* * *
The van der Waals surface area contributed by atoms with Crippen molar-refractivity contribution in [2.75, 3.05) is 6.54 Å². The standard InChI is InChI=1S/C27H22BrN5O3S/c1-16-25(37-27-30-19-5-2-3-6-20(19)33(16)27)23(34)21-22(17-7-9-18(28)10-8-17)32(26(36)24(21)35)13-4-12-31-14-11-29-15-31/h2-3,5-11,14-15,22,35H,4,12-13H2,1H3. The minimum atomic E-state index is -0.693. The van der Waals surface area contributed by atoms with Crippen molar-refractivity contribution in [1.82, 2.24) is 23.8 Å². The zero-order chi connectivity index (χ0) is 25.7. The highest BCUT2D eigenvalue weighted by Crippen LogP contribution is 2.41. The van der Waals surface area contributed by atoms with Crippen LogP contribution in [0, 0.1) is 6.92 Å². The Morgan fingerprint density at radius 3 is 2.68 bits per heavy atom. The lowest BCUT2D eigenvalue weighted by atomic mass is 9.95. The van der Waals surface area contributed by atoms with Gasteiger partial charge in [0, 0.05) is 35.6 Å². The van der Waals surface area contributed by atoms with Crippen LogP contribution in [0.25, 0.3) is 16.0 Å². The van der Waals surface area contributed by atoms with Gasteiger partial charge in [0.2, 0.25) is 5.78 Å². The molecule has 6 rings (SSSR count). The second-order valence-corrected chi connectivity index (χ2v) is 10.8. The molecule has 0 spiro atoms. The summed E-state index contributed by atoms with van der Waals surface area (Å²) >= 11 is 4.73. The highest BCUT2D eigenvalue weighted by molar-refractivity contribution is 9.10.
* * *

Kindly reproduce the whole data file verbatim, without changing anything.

The van der Waals surface area contributed by atoms with Crippen molar-refractivity contribution in [2.75, 3.05) is 6.54 Å². The standard InChI is InChI=1S/C27H22BrN5O3S/c1-16-25(37-27-30-19-5-2-3-6-20(19)33(16)27)23(34)21-22(17-7-9-18(28)10-8-17)32(26(36)24(21)35)13-4-12-31-14-11-29-15-31/h2-3,5-11,14-15,22,35H,4,12-13H2,1H3. The minimum atomic E-state index is -0.693. The van der Waals surface area contributed by atoms with Crippen molar-refractivity contribution in [1.82, 2.24) is 23.8 Å². The zero-order chi connectivity index (χ0) is 25.7. The highest BCUT2D eigenvalue weighted by Crippen LogP contribution is 2.41. The van der Waals surface area contributed by atoms with Crippen LogP contribution in [0, 0.1) is 6.92 Å². The Morgan fingerprint density at radius 3 is 2.68 bits per heavy atom. The lowest BCUT2D eigenvalue weighted by atomic mass is 9.95. The van der Waals surface area contributed by atoms with Gasteiger partial charge in [0, 0.05) is 35.6 Å². The van der Waals surface area contributed by atoms with Crippen LogP contribution in [0.25, 0.3) is 16.0 Å². The van der Waals surface area contributed by atoms with Gasteiger partial charge in [0.2, 0.25) is 5.78 Å². The molecule has 6 rings (SSSR count). The second-order valence-corrected chi connectivity index (χ2v) is 10.8. The molecule has 0 spiro atoms. The summed E-state index contributed by atoms with van der Waals surface area (Å²) >= 11 is 4.73. The highest BCUT2D eigenvalue weighted by molar-refractivity contribution is 9.10.